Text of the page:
Yeah, yeah, you know how this goes. I didn't go to either of those weddings.

I didn't go anywhere for weeks. Towards the end of the husband's paternity leave we decided we must venture out with this child before he was able to drive his own car out of there. It took us an hour to pack a bag, make up milk, put the baby in the car seat, take a wailing baby out of car seat, put baby in car seat, take wailing baby out of car seat, feed baby, change baby, put wailing baby in car seat before we left the house. We headed up to the retail park at the top of our road congratulating ourselves on our awesomeness. You would think we'd mounted Everest.

Smugly we sat down for a brew in M&S with a trolley full of food and essentials beside us. We are so fab I thought as I looked for my purse. We are so stupendous the husband thought as he looked for his wallet. We are so screwed we both thought counting out pennies from pockets before disowning the trolley and heading back to the car in shame.

It didn't end there. This failing to remember stuff has just gotten worse over the years. I can't be alone in this bypassing of vital bits of information. This random forgetfulness. Not sure what I am talking about? I mean stuff like this:
  • Turning up to a doctor's appointment a week late
  • Going to the supermarket, spending enough to justify a remortgage but not buying any actual meals
  • Putting a dirty nappy bag in the fridge instead of the bin
  • Forgetting about the pasta bubbling away until the smoke alarm goes off
  • Spending ten minutes looking for your half eaten chocolate bar before realising you actually ate it
  • Calling all your children by the wrong names
  • Asking someone to mind your pram while you have a word with the teacher then leaving the school playground without the baby
  • Getting weekly texts from school asking for dinner money
  • Ringing your lost phone and hearing it in your pocket
  • Calling your mate for a chinwag and dialling your mum by mistake
  • Promising to pick up a neighbour's children from school and having to run back up the road like Lightening McQueen when you pass their house empty handed
  • Only remembering you are on a diet after you've stuffed two pieces of shortbread in your gob
  • "Sorry it's late" appearing in every birthday card you send
  • "Sorry I'm late" becoming your default greeting to friends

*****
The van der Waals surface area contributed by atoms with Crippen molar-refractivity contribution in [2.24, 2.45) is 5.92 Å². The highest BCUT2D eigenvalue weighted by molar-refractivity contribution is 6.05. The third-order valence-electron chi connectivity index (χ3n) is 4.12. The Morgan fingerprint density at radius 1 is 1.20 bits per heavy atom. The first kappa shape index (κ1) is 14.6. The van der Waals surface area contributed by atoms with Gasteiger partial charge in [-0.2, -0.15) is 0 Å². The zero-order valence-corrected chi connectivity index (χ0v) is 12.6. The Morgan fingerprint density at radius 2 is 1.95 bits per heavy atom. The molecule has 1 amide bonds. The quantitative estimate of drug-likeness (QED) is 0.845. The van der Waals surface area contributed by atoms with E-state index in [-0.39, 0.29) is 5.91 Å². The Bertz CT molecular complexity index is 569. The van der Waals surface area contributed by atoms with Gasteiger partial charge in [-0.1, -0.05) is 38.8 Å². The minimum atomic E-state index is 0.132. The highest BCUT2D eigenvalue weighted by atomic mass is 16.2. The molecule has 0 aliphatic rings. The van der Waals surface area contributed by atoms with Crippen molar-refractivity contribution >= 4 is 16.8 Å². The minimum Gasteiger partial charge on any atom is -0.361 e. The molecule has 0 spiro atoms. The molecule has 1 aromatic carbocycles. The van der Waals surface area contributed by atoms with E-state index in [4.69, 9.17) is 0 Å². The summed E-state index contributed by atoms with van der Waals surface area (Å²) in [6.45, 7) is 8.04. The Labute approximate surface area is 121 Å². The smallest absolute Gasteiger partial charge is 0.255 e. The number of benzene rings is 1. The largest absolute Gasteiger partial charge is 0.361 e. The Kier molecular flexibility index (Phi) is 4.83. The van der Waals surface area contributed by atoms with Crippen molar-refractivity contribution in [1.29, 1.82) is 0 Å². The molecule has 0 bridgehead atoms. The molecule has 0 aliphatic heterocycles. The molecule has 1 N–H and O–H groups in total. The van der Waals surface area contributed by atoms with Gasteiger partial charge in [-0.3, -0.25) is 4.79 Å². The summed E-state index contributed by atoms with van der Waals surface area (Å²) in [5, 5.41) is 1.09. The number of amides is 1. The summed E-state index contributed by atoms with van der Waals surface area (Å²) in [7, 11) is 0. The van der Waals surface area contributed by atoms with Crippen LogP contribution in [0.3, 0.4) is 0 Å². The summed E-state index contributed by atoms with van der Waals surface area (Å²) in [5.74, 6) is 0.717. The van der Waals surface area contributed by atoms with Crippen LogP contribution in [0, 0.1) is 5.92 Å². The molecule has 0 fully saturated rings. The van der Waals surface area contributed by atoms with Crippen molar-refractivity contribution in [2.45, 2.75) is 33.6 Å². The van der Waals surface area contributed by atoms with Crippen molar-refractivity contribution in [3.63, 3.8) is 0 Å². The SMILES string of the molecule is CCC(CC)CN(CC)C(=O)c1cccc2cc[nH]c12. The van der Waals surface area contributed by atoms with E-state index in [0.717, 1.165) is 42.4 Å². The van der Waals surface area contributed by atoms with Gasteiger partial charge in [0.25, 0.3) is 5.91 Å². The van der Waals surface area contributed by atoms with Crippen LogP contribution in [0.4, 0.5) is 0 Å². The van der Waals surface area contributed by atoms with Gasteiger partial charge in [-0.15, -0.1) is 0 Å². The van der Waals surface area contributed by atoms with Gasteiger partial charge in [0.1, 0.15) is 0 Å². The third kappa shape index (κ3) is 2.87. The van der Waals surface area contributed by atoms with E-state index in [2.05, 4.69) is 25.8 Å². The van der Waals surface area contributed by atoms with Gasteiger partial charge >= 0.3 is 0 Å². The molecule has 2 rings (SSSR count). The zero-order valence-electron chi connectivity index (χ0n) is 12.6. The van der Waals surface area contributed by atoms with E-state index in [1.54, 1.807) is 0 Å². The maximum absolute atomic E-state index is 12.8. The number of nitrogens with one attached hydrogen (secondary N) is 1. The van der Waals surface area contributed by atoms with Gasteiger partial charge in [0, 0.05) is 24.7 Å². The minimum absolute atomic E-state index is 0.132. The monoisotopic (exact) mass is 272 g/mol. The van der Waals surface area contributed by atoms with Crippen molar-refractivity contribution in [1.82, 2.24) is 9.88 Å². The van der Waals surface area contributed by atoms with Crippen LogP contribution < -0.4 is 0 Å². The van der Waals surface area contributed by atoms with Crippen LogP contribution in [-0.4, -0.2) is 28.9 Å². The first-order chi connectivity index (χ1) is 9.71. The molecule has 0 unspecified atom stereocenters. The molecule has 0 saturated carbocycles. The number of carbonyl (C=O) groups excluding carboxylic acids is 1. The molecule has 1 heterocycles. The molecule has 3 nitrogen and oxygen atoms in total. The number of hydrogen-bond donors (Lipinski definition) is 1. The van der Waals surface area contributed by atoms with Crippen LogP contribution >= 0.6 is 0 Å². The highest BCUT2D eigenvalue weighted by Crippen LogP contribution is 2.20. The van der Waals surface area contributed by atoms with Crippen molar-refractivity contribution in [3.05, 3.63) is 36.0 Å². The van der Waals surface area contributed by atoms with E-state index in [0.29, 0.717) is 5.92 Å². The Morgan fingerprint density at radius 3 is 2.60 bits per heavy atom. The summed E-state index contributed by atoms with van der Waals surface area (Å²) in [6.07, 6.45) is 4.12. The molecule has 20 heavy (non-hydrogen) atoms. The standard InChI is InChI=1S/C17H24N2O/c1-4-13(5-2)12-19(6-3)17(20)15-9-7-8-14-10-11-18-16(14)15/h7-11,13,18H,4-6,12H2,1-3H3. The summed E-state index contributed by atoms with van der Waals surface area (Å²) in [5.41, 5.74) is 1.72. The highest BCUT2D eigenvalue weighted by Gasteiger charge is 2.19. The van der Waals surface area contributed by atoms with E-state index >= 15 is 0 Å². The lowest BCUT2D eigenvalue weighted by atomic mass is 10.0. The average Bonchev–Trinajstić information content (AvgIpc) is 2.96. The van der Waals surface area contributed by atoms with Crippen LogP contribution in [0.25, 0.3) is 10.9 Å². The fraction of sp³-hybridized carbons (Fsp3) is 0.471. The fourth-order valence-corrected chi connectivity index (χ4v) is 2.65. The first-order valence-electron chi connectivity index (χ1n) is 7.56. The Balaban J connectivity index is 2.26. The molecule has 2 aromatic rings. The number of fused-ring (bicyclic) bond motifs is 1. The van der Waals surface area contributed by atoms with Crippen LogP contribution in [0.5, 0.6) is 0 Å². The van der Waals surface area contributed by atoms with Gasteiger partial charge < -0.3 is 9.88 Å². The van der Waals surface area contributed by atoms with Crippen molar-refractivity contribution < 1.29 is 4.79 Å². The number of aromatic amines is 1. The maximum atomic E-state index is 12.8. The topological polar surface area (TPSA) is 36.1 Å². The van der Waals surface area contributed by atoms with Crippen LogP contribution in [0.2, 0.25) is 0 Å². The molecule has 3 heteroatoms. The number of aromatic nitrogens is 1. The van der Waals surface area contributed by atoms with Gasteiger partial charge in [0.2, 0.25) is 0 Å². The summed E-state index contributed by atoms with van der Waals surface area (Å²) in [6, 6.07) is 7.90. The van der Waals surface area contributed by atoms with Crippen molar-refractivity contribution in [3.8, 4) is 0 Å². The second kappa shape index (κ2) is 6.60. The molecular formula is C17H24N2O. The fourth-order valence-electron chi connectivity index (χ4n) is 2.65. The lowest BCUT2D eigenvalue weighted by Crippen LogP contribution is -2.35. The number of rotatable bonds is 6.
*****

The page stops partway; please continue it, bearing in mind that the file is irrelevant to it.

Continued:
• Friends wising up and telling you they are meeting up half an hour before they are actually meeting up
  • Feeding the baby, getting distracted and then going back twenty minutes later to a room splattered in orange mush like the lift scene in The Shining
  • Returning library books a year later
  • Leaving your coffee on the car roof as you strap in the baby and then driving off
  • Knowing you are arguing a good point with your husband but forgetting what it is. Damn
  • Pouring orange juice on the cereal
  • Misplacing that piece of paper you cleverly (not cleverly) listed all your passwords on
  • Discovering again how long play dough takes to clean up after the children have played with it for 3.4 minutes
  • Only remembering it is your turn to drive home from the family party after you have finished your wine (oh well in for a penny..)
  • Driving on auto pilot to the supermarket when you wanted to visit a friend who lives in the opposite direction
  • Starting and not finishing 9 conversations with your mate at play group
  • Forgetting what a poo in a nappy smells like when the husband is about the house.

There was supposed to be more on this list but erm.. I've forgotten to remember some of the things I reminded myself to remember about the things I often forget.

Gabe says: "Don't worry guys. I know it's getting dark but it's not been that long.
It has only been an hour. She's been longer than that before looking for the camera."

Brilliant blog posts on

Sunday, 6 April 2014

Love letters to my heart

I think if I was to become famous I'd be one of those people that forget the loyal fans that get them there.
You know the type who nearly run over their followers as they hang around the stage door hoping for a glance.
I'd sweep past not daring to look at the lowly enthusiasts with my entourage and refuse to sign autographs as it involves touching ordinary people's pens. Gag!

The details of my fame are a moot point. It will probably involve either an X-factor or Strictly Come Dancing win seeing as I am fantastic at both singing and dancing. I am afterall a living example of the hiding your light under a bushel parable.